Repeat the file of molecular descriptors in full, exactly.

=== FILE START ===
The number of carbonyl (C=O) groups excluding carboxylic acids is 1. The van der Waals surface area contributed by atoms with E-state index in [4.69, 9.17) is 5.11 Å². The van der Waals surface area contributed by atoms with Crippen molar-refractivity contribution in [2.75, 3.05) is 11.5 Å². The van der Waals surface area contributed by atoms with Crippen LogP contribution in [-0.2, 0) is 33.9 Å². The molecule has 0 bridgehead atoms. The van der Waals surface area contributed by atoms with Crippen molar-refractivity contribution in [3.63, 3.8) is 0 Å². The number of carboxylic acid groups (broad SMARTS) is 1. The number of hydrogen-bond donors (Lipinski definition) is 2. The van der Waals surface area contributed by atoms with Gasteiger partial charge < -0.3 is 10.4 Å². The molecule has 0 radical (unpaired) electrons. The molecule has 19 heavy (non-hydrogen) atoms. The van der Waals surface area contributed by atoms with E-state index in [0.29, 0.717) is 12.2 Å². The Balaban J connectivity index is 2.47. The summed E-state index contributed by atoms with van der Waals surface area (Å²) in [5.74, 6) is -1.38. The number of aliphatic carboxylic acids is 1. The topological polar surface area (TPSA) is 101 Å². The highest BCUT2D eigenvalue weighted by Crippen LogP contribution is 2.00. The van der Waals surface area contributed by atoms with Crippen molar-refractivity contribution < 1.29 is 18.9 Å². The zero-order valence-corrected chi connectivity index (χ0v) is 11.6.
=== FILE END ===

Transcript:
The number of carbonyl (C=O) groups excluding carboxylic acids is 1. The van der Waals surface area contributed by atoms with E-state index in [4.69, 9.17) is 5.11 Å². The van der Waals surface area contributed by atoms with Crippen molar-refractivity contribution in [2.75, 3.05) is 11.5 Å². The van der Waals surface area contributed by atoms with Crippen LogP contribution in [-0.2, 0) is 33.9 Å². The molecule has 0 bridgehead atoms. The van der Waals surface area contributed by atoms with Crippen molar-refractivity contribution in [3.63, 3.8) is 0 Å². The number of carboxylic acid groups (broad SMARTS) is 1. The number of hydrogen-bond donors (Lipinski definition) is 2. The van der Waals surface area contributed by atoms with Gasteiger partial charge < -0.3 is 10.4 Å². The molecule has 0 radical (unpaired) electrons. The molecule has 19 heavy (non-hydrogen) atoms. The van der Waals surface area contributed by atoms with E-state index in [0.29, 0.717) is 12.2 Å². The Balaban J connectivity index is 2.47. The summed E-state index contributed by atoms with van der Waals surface area (Å²) in [5.74, 6) is -1.38. The number of aliphatic carboxylic acids is 1. The topological polar surface area (TPSA) is 101 Å². The highest BCUT2D eigenvalue weighted by Crippen LogP contribution is 2.00. The van der Waals surface area contributed by atoms with Crippen molar-refractivity contribution < 1.29 is 18.9 Å². The zero-order valence-corrected chi connectivity index (χ0v) is 11.6.